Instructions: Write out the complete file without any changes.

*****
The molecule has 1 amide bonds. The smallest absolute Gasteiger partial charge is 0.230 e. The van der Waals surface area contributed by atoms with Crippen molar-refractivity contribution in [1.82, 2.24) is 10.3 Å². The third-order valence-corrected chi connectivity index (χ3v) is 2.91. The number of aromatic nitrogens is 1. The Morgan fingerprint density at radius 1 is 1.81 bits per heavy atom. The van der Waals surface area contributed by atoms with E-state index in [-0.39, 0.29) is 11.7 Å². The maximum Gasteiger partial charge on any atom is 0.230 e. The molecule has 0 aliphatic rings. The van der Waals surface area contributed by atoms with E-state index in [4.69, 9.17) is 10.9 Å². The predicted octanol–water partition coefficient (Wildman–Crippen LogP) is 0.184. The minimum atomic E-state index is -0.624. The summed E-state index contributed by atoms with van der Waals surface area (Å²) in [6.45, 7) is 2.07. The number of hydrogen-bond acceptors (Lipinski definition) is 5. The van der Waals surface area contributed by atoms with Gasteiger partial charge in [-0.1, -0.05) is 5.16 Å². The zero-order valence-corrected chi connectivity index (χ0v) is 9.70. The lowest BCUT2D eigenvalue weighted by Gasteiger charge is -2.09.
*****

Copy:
The molecule has 1 amide bonds. The smallest absolute Gasteiger partial charge is 0.230 e. The van der Waals surface area contributed by atoms with Crippen molar-refractivity contribution in [1.82, 2.24) is 10.3 Å². The third-order valence-corrected chi connectivity index (χ3v) is 2.91. The number of aromatic nitrogens is 1. The Morgan fingerprint density at radius 1 is 1.81 bits per heavy atom. The van der Waals surface area contributed by atoms with E-state index in [-0.39, 0.29) is 11.7 Å². The maximum Gasteiger partial charge on any atom is 0.230 e. The molecule has 0 aliphatic rings. The van der Waals surface area contributed by atoms with E-state index in [4.69, 9.17) is 10.9 Å². The predicted octanol–water partition coefficient (Wildman–Crippen LogP) is 0.184. The minimum atomic E-state index is -0.624. The summed E-state index contributed by atoms with van der Waals surface area (Å²) in [6.45, 7) is 2.07. The number of hydrogen-bond acceptors (Lipinski definition) is 5. The van der Waals surface area contributed by atoms with Gasteiger partial charge in [-0.1, -0.05) is 5.16 Å². The zero-order valence-corrected chi connectivity index (χ0v) is 9.70. The lowest BCUT2D eigenvalue weighted by Gasteiger charge is -2.09.